The handling of outside imaging studies presents a dilemma for trauma centers that could disrupt workflow, raise costs and pose a medicolegal quandary if handled ineffectively, according to an article published online Feb. 14 in the Journal of the American College of Radiology.
In the article, authors Michael F. McNeeley, MD, of the University of Washington (UW) in Seattle, and colleagues explain how outside imaging studies are handled at Harborview Medical Center, one of the two hospitals affiliated with UW Medicine.
“In the absence of clear national or community standards, our emergency radiology section has developed algorithms for handling outside examinations to ensure complete diagnostic support for our clinical colleagues while minimizing unnecessary repeat imaging, undocumented interpretations, and redundant work that does not add diagnostic value,” wrote the authors.
Level I or II trauma centers may choose to reinterpret a patient’s study due to a number possible factors, explained McNeeley and colleagues. Studies from outside hospitals may arrive without a finalized, typewritten report, and even if it does, receiving clinicians may be wary of acting on the opinion of an unfamiliar radiologist.
Despite the fact that more than three-quarters of patients transferred to Harborview have already undergone at least one CT study prior to transfer, pretransfer imaging is often not actually required, according to the authors. The American College of Surgeons has said that imaging should not delay a transfer when local resources cannot support definitive care. However, many referring physicians may assume the receiving facility expects a thorough pretransfer imaging evaluation, while McNeeley and colleagues point out that insurance status and local culture also influence rates of pretransfer imaging.
When a study does accompany a patient, radiologists must “balance the virtues of patient care and clinical collegiality against a natural reluctance to assume medicolegal responsibility for imaging studies without having control over the scan parameters and overall image quality and for which there may be no financial compensation,” wrote the authors.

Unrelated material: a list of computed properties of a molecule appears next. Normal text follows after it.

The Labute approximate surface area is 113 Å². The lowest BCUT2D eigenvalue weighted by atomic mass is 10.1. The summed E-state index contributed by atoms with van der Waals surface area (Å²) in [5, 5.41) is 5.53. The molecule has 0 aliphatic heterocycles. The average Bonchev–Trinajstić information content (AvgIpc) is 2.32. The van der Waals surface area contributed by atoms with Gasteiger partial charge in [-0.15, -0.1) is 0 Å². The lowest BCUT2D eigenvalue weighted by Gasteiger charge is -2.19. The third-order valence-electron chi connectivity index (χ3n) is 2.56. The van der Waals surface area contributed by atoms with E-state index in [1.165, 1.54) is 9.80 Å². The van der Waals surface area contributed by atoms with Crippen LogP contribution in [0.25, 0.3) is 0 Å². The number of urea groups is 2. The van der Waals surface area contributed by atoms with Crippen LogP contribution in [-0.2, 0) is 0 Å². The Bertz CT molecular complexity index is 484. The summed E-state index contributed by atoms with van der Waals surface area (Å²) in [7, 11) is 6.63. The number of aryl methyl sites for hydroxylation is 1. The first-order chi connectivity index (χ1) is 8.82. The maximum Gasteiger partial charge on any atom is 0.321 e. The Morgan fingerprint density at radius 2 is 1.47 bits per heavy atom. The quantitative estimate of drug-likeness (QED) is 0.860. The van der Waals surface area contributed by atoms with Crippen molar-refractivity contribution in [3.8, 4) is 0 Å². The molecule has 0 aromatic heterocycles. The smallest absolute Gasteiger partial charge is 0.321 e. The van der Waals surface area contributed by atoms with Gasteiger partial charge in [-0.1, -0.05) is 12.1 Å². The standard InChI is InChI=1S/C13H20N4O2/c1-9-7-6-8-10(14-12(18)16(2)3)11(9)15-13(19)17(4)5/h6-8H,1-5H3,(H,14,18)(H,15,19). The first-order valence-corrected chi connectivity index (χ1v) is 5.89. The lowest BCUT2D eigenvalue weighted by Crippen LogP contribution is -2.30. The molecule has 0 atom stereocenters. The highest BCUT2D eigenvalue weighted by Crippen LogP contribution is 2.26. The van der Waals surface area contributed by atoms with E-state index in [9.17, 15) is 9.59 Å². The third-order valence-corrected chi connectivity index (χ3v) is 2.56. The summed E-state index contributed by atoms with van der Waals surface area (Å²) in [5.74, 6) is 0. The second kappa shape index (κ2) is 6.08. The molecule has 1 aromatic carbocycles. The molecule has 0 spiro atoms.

The algorithm developed by Harborview’s emergency radiology section attempts to standardize the handling of outside image studies. Operator-dependent studies, such as ultrasound, catheter angiography and fluoroscopy, are reviewed at each radiologist’s discretion. Other studies are reviewed for technical adequacy and completeness of accompanying report. If the outside report is deemed sufficient, it is imported into the hospital’s PACS for archival purposes, while other cases are referred for completion imaging or reinterpretation. Outside studies are not reinterpreted if they are going to be repeated after the patient arrives, though the outside exam is typically referenced in the report of the subsequent examination, according to the authors.
“Our clinical colleagues have voiced appreciation that they are not forced to rely on outside reports that are suspected to be incomplete or inaccurate,” wrote McNeeley et al.
By providing formal reports on diagnostic opinions, the department can bill for interpretive services rendered, despite popular misconceptions that this is not possible for outside exams, according to the authors. There are documentation barriers, but by using the appropriate Current Procedural Terminology code modifier, costs may be recouped. The -26 modifier signifies only professional, not technical services were rendered, while Medicare may require the -77 modifier, which covers extenuating circumstances requiring a second interpretation.
“Our decision to avoid a standing order for the interpretation of outside imaging allows us to focus our efforts on activities that provide diagnostic value and steers us clear of any activities that could be construed as inappropriate self-referral,” wrote McNeeley and colleagues.